Here's the finished book. What's inside, and what he made is truly amazing.

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Here is one finished page. There are 8 in total, with custom engravings, puzzles, and mechanical parts.

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The exterior of the book book played off the theme "perfect fit."

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In an early iteration of the box and connectors, the connectors were loose, which he would fix.

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He used Adobe Illustrator for design work.

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This is the inside view of the cover page.

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These are the pieces for the book! He later realized he should have used CAD software to model everything as it would have saved a lot of time.

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Some of the pieces wee laser cut. Most pages were maple. He also used alder and walnut in places.

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He took 30-40 iterations of this before he was happy with the result. Wow!

He used Photoshop, Illustrator, and did "Live Image Trace" and laser cutting to achieve the results.

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This is the actual photo he used as a template for the etching shown previously.

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From the photo, he transferred it to Photoshop and then manipulated the contrast.

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He lasered the text, and kept the speed low to get a crisp finish.

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An example of the text.

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He added overlays in places to make some parts "pop."

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These are the parts for just the first page! The page had a Christmas-themed puzzle.

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He found characters online, then touched them up in Photoshop before etching them onto wood.

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The pages had an immense amount of detail. This one is a representation of an aerial view of Burning Man.

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Many of the pages had moving parts.

This one has a moving camper and pieces to represent some of the places they visited, such as Zion National Park.

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For the last page, he built a mechanical Iris.

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To assemble it, he made two prototypes before doing the final assembly.

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Here is the finished back cover, which shows the road that were traveling on the day that he proposed.

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The back cover had a loving message on it.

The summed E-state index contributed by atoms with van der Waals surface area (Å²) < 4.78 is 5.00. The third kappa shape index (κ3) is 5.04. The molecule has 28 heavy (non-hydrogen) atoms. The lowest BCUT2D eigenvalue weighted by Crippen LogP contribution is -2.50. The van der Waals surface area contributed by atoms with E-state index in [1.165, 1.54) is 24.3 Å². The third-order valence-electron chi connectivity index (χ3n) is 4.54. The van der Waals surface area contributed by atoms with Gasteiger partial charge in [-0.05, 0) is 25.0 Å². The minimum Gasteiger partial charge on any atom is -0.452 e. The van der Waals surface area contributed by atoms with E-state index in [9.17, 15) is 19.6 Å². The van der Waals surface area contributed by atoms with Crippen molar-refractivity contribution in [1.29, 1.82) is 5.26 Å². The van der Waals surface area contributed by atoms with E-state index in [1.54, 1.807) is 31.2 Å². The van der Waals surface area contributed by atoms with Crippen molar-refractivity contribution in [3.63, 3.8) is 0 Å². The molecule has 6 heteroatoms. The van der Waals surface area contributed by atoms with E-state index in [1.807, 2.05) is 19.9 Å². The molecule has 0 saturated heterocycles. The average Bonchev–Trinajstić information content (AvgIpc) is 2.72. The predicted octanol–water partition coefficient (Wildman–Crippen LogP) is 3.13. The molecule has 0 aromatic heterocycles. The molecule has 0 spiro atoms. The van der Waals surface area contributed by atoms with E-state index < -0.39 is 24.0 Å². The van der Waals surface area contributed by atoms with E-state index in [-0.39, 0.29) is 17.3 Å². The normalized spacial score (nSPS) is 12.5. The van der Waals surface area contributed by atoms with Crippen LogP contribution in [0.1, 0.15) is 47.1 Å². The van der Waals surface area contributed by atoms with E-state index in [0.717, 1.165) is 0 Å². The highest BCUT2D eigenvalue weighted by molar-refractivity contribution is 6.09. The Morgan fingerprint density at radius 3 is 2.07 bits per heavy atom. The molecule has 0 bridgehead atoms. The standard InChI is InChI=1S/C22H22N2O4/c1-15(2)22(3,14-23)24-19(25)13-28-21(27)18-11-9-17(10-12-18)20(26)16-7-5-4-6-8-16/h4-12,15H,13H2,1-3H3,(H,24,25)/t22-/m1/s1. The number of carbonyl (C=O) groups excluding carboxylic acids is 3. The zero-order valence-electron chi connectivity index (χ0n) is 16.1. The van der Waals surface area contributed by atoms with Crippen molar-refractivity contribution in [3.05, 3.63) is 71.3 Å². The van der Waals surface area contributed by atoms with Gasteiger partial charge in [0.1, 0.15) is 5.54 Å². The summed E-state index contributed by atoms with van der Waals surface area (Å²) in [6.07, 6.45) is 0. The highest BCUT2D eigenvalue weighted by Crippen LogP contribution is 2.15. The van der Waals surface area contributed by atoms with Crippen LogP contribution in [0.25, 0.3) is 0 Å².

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Inside the book, he would hide the ring, which he also made!

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Here's the ring. Beautiful, right? Let's take a look at how he made it himself.

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He started with a hunk of platinum.

He says that having the right equipment to do this project was critical. He worked with a man named Adam at the DIYWeddingRings website to get the needed equipment.

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Here's the setting.

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After he stretched the platinum, he annealed it on a clean surface.

He annealed the metal after any manipulations to reduce the likelihood of failure.

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Once he got the metal to the right diameter, he cut it to size and then bent it into an oval shape.

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Next, he annealed it again.

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He brazed the oval together to make a solid ring, and then placed solder over the gap.

He heated the ring first and then heated the solder to create a solid joint.

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He hammered the ring on a mandrel until he had a good circle.

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To get the ring closer to be the right size, he used a machine that could either stretch or compact a ring.

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This is the first time the ring was actually a circle!

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He sanded the sides of the ring on a flat surface and the inside of the ring using a dremel.

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After he made a cut in the ring for the setting, he inserted the setting and brazed it.

He says it is really important to get this part right because this is the weakest part of the ring.

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He heated the ring until it was glowing and then soldered it.

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After the setting was complete, he moved on to finish work: sanding and using a Dremel.

He has a professional setter place the diamond in the ring.  Setting diamonds is a sub-speciality and he wanted to make sure the diamond would stay in place for 50+ years.

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Here's the complete ring.

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He placed the ring inside the puzzle of the last page of the proposal book. Shesaid yes!

For more information on the book project, check out the Instructable that he wrote and see the comments on Imgur.  For more information on the ring project, check out his posting.

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